A Biotech Startup Raises $117M to Deliver Gene Therapies in a New Way

Kristin Jensen, BioPharma Dive

July 28, 2021

Dive Brief:
Ring Therapeutics, a startup developing a new method to deliver gene therapy products, has raised $117 million in a Series B financing.

The startup creator that formed Moderna, Flagship Pioneering, is also the founding investor for Ring. Flagship participated in the Series B round alongside other firms including Invus, Altitude Life Science Ventures, Partners Investment and UPMC Enterprises.

Ring said it will use the money to advance gene therapies that harness harmless anelloviruses present in the human body. The company says it has thousands of candidates for anello-based vectors that can be used to deliver therapies, though its work remains in early stages.

Dive Insight:
With Ring, Flagship is looking for another breakout star in the biotech world. The firm has invested in dozens of biopharmaceutical companies, but is best known for being the driving force behind coronavirus vaccine maker Moderna.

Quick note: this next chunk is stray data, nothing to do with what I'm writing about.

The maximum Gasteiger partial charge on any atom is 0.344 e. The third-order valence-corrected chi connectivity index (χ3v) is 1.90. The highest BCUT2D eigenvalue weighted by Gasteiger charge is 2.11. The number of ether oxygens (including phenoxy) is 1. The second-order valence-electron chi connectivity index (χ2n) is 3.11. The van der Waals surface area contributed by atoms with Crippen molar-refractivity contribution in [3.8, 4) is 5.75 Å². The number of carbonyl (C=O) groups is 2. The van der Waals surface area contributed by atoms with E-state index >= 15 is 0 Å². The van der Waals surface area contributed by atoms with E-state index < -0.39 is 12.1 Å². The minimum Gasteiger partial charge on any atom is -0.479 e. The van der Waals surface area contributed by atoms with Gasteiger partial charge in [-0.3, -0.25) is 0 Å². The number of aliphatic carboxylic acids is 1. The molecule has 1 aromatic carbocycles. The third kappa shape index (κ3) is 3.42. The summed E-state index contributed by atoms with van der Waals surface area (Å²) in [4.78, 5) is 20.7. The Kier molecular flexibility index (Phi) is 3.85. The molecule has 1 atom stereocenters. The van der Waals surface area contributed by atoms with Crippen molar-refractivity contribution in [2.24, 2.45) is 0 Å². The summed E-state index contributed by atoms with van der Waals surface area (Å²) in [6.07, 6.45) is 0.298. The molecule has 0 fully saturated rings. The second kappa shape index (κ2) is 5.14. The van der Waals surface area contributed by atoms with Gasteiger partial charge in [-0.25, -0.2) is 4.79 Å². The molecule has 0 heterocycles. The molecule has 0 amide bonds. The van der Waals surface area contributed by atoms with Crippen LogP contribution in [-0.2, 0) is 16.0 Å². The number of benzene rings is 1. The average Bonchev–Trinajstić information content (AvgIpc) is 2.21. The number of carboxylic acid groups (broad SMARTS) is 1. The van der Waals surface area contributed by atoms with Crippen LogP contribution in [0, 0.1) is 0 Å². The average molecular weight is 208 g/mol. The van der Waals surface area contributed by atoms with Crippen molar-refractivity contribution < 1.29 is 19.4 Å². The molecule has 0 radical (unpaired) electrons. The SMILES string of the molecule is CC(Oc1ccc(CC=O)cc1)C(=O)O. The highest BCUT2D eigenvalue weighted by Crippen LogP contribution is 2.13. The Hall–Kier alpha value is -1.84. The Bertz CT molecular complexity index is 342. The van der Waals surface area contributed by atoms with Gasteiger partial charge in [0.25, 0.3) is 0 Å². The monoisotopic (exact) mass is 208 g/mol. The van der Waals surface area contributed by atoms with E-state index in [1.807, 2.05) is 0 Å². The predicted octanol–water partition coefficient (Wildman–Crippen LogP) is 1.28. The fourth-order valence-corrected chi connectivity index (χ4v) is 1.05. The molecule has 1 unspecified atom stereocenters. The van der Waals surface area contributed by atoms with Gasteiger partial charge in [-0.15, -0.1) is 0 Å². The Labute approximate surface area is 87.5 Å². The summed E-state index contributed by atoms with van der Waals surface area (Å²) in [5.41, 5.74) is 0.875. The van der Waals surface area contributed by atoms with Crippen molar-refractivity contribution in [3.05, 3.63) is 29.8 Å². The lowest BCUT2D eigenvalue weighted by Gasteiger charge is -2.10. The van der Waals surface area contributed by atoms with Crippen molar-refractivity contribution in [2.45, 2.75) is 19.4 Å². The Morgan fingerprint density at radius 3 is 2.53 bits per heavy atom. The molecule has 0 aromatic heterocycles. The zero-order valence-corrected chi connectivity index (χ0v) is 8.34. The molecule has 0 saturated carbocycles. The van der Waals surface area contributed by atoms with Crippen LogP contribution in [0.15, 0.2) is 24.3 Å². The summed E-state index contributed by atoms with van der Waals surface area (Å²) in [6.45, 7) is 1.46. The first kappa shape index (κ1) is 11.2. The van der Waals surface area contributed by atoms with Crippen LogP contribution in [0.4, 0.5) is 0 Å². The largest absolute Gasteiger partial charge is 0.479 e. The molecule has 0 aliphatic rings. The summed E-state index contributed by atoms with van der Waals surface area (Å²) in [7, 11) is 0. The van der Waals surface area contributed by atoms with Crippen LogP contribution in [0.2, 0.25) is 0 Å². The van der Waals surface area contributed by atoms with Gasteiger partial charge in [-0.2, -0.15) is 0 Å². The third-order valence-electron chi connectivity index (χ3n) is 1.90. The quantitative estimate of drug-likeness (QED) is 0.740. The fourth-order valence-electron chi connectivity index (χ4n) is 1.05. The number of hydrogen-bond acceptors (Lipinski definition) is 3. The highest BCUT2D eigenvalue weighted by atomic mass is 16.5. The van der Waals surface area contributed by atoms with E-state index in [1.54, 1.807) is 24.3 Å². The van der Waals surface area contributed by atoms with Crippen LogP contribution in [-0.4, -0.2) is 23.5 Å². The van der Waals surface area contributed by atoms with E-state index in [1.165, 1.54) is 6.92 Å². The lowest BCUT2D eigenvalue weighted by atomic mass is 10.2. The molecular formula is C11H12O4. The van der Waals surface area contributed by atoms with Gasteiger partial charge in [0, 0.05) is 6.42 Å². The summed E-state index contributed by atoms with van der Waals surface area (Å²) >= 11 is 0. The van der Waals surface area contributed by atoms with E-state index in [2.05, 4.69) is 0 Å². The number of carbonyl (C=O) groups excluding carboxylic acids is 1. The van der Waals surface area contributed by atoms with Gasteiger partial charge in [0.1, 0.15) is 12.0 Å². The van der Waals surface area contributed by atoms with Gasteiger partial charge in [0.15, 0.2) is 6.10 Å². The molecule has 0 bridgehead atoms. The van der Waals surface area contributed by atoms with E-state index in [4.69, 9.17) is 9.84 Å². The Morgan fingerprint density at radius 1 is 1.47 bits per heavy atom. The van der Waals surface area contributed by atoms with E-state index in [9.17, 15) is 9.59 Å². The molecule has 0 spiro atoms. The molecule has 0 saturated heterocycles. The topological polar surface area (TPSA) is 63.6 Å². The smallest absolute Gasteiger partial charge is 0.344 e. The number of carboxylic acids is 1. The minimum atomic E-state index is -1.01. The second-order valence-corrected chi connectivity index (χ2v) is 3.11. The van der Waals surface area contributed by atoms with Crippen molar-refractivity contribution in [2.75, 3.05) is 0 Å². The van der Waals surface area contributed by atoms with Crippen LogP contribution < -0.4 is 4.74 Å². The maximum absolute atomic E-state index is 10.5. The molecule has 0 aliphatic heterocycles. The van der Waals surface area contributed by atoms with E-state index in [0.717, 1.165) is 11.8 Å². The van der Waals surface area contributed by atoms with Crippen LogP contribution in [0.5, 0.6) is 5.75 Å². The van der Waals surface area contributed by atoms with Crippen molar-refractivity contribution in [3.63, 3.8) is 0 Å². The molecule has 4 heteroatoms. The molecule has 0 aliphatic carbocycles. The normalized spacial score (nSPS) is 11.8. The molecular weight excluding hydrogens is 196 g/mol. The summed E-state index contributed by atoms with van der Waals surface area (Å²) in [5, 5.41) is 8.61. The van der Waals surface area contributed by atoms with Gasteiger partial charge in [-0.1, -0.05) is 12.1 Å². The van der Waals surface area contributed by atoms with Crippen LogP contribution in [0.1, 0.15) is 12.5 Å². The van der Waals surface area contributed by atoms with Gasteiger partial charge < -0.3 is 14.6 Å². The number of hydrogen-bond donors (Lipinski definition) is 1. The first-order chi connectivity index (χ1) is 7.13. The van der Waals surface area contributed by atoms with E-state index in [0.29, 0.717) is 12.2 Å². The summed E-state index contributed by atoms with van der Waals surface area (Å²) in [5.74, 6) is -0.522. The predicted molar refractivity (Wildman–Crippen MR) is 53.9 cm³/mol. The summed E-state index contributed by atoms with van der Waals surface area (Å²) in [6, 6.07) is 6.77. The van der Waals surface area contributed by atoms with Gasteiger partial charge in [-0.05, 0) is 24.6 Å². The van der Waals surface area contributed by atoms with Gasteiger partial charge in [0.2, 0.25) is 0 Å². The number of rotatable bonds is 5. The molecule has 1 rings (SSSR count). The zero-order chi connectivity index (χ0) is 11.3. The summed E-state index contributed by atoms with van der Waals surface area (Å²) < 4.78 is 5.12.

Ring says its Anellogy vector platform has the potential to overcome some of the limitations of current gene therapies. A key one — seen with the commonly used adeno-associated virus vectors — is the potential for a patient’s body to develop an immune response that makes a second dose impossible and may cause the effects of treatment to fade.

Anelloviruses don’t appear to spark the same response, allowing the therapy to work unhampered by the body’s disease-fighting defenses. Ring says the technology creates the potential for re-dosing and could be applied to many different diseases with multiple methods of administration.

Ring isn’t alone in trying to rethink gene therapy. Roche last year signed a deal with startup Dyno Therapeutics, which uses artificial intelligence to design capsids, or viral shells, to deliver tailored gene therapies. Generation Bio, Affinia Therapeutics, StrideBio and Taysha Gene Therapies are also looking for ways to overcome issues that have held back existing treatments.

Investors have shown an appetite for such innovations. Companies developing cell-, gene- and tissue-based therapies pulled in almost $20 billion in funding last year, easily eclipsing the previous record of $13.5 billion set in 2018.

Flagship alone raised more than $2 billion in a matter of months to add to a fund that supports new companies. The firm estimated the fund would have enough cash to finance as many as 25 companies.

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